In today’s society, we tend to stray away from thinking deeply about the food we eat in terms of where it comes from. Personally, I only think about what I am eating when I have heard negative reviews on the place I am eating from or how the food looks. It is even more rare that I consider how the food was processed in terms of hunting and how it was grown. I asked some of my friends how often they think about the food they eat and where it comes from. They explained to me how it’s rare that they think about where their food is coming from because eating is part of a daily routine. I agree with their responses for the most part because on a day to day basis, I am focusing more on making sure I eat throughout the day, not necessarily stressing what I am eating.
In Penniman chapter 3, I learned that the Black Latinx Farmers Immersion would ask permission and make sacrifices before pursuing any type of activity associated with the land. They believed that they are guests of the land so they must take appropriate steps before causing destruction. If they asked permission to build a garden, for example, they will not build the garden until they received permission. It is pretty obvious that we started to lose this tradition overtime. Reading about how the Black Latinx Farmers Immersion used to treat the land in conjunction to our class discussion about sustainability caused me to think about what our society would be like if we still practiced the tradition of praising the land and asking for permission. Technically, we are guests on this Earth and treating our land with more care can only result in more benefits for our society. The truth is, even if we wanted to continue this tradition it would be difficult to support our population because communities are overpopulated as it is. I think about the impact on our society if we had to wait for the land to give us permission to grow crops. Our food productions would probably delay which would result in starvation at a higher percentage.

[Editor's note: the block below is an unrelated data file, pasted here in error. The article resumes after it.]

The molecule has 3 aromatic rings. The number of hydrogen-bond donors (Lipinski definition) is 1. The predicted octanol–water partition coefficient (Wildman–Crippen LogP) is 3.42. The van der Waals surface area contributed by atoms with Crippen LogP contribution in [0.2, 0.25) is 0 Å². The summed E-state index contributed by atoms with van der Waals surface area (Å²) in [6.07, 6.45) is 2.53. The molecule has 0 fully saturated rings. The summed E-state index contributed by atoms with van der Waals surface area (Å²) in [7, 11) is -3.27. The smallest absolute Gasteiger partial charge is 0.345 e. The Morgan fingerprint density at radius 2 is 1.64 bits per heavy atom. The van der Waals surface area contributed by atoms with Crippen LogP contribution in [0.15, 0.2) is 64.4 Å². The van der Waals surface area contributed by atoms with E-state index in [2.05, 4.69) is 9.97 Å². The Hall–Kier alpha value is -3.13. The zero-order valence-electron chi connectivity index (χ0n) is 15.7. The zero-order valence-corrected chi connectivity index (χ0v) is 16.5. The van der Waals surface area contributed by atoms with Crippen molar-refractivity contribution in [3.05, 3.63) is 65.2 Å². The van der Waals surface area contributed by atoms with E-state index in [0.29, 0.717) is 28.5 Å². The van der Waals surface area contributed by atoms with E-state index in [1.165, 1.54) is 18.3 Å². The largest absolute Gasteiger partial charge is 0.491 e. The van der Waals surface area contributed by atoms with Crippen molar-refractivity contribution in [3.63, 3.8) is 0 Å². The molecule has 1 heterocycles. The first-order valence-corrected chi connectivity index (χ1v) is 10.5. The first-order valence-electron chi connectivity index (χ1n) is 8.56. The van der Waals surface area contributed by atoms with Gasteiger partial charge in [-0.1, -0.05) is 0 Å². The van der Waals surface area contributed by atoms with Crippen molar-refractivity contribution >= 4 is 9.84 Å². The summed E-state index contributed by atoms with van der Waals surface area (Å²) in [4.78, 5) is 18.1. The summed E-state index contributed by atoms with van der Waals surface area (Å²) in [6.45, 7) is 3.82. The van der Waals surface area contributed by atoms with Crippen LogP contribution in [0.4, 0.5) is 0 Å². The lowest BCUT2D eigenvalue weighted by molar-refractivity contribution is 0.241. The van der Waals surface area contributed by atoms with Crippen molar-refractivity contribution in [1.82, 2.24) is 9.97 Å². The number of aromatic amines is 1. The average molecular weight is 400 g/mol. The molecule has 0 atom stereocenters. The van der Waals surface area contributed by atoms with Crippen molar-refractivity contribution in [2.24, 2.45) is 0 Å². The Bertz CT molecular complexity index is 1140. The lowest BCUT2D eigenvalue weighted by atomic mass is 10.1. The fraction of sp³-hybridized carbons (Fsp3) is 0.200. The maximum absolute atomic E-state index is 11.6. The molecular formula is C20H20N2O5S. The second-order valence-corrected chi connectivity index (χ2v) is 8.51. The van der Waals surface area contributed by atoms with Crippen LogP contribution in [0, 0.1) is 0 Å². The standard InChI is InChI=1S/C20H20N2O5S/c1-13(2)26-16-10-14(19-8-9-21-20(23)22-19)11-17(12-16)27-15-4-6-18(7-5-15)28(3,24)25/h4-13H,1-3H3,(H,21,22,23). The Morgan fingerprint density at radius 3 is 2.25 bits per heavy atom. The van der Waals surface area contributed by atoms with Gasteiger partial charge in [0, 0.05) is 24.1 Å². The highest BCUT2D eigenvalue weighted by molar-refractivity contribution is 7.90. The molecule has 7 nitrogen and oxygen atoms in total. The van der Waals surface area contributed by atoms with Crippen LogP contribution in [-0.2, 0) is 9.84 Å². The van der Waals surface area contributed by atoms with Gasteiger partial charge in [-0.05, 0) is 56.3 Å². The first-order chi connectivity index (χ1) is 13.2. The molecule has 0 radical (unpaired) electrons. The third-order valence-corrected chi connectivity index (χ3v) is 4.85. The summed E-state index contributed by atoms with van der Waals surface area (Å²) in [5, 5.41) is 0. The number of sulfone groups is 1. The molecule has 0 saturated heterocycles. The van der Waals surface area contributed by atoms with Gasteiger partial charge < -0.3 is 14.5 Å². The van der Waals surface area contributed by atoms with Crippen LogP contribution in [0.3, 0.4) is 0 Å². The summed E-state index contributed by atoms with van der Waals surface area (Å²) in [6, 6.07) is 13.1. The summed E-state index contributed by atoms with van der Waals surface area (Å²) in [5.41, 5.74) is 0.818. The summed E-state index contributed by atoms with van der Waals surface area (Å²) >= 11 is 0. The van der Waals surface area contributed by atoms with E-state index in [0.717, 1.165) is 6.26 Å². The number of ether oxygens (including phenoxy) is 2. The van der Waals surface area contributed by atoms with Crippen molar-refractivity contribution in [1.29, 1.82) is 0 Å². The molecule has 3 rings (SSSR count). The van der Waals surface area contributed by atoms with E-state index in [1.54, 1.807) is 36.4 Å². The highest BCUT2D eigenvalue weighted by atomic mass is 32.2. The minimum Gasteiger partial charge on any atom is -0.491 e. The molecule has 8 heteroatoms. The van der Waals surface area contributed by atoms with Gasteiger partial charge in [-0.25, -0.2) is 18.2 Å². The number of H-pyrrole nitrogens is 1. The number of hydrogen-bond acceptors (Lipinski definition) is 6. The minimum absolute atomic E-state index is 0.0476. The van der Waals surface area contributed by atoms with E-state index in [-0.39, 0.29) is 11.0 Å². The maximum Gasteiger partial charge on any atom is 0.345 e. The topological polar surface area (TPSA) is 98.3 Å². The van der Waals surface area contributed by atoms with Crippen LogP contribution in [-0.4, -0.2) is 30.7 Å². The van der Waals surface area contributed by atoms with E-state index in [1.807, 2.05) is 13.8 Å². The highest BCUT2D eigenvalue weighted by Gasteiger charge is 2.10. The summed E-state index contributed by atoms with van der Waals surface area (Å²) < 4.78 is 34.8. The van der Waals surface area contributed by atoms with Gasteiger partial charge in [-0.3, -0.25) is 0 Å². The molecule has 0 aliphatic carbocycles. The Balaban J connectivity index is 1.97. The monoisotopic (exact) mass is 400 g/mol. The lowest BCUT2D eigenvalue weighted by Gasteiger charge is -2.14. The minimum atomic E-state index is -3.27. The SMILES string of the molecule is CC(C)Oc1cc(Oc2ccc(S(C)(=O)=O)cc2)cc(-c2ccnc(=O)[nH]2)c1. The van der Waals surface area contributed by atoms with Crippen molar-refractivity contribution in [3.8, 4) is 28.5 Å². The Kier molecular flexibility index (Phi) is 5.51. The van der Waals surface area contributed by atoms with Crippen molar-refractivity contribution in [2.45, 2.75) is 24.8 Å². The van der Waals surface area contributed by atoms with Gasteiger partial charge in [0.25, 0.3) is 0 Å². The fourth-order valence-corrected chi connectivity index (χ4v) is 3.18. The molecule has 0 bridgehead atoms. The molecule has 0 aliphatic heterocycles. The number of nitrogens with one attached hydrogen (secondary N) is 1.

Although I do not think at this point in time we will be able to follow the Black Latinx Farmers Immersion tradition step by step, I am starting to think of ways we can modify this tradition in a way that can benefit our society. At the moment, I am unable to think of any modifications because of various obstacles such as different beliefs, values, religions, and resources.